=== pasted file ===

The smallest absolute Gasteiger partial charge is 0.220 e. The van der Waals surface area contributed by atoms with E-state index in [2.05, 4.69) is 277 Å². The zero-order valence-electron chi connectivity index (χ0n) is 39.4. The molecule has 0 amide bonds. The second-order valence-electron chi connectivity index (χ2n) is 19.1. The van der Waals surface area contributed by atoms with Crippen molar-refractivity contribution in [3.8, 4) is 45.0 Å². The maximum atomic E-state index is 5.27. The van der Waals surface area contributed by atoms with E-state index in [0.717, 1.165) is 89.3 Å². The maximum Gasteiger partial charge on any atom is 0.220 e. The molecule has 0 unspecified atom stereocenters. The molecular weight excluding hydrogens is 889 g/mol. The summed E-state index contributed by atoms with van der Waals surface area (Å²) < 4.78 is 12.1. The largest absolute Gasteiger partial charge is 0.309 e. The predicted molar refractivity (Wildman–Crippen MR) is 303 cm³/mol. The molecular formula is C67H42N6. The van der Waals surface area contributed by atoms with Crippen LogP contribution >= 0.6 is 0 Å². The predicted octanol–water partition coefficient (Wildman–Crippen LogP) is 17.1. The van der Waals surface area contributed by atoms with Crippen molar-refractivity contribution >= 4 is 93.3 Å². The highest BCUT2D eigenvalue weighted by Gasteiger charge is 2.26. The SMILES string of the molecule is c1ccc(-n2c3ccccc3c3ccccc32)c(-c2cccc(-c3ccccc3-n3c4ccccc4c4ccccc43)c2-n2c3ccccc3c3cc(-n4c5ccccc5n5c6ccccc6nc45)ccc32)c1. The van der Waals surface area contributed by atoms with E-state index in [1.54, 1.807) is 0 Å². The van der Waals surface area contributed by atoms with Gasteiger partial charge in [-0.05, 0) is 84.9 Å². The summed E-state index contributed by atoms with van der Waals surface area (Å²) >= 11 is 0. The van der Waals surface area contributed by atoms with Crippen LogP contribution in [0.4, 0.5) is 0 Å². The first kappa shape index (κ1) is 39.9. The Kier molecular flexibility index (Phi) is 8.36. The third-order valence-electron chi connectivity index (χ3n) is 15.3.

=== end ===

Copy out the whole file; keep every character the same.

The smallest absolute Gasteiger partial charge is 0.220 e. The van der Waals surface area contributed by atoms with E-state index in [2.05, 4.69) is 277 Å². The zero-order valence-electron chi connectivity index (χ0n) is 39.4. The molecule has 0 amide bonds. The second-order valence-electron chi connectivity index (χ2n) is 19.1. The van der Waals surface area contributed by atoms with Crippen molar-refractivity contribution in [3.8, 4) is 45.0 Å². The maximum atomic E-state index is 5.27. The van der Waals surface area contributed by atoms with E-state index in [0.717, 1.165) is 89.3 Å². The maximum Gasteiger partial charge on any atom is 0.220 e. The molecule has 0 unspecified atom stereocenters. The molecular weight excluding hydrogens is 889 g/mol. The summed E-state index contributed by atoms with van der Waals surface area (Å²) < 4.78 is 12.1. The largest absolute Gasteiger partial charge is 0.309 e. The predicted molar refractivity (Wildman–Crippen MR) is 303 cm³/mol. The molecular formula is C67H42N6. The van der Waals surface area contributed by atoms with Crippen LogP contribution >= 0.6 is 0 Å². The predicted octanol–water partition coefficient (Wildman–Crippen LogP) is 17.1. The van der Waals surface area contributed by atoms with Crippen molar-refractivity contribution >= 4 is 93.3 Å². The highest BCUT2D eigenvalue weighted by Gasteiger charge is 2.26. The SMILES string of the molecule is c1ccc(-n2c3ccccc3c3ccccc32)c(-c2cccc(-c3ccccc3-n3c4ccccc4c4ccccc43)c2-n2c3ccccc3c3cc(-n4c5ccccc5n5c6ccccc6nc45)ccc32)c1. The van der Waals surface area contributed by atoms with E-state index in [1.54, 1.807) is 0 Å². The van der Waals surface area contributed by atoms with Gasteiger partial charge in [-0.05, 0) is 84.9 Å². The summed E-state index contributed by atoms with van der Waals surface area (Å²) >= 11 is 0. The van der Waals surface area contributed by atoms with Crippen LogP contribution in [0.4, 0.5) is 0 Å². The first kappa shape index (κ1) is 39.9. The Kier molecular flexibility index (Phi) is 8.36. The third-order valence-electron chi connectivity index (χ3n) is 15.3.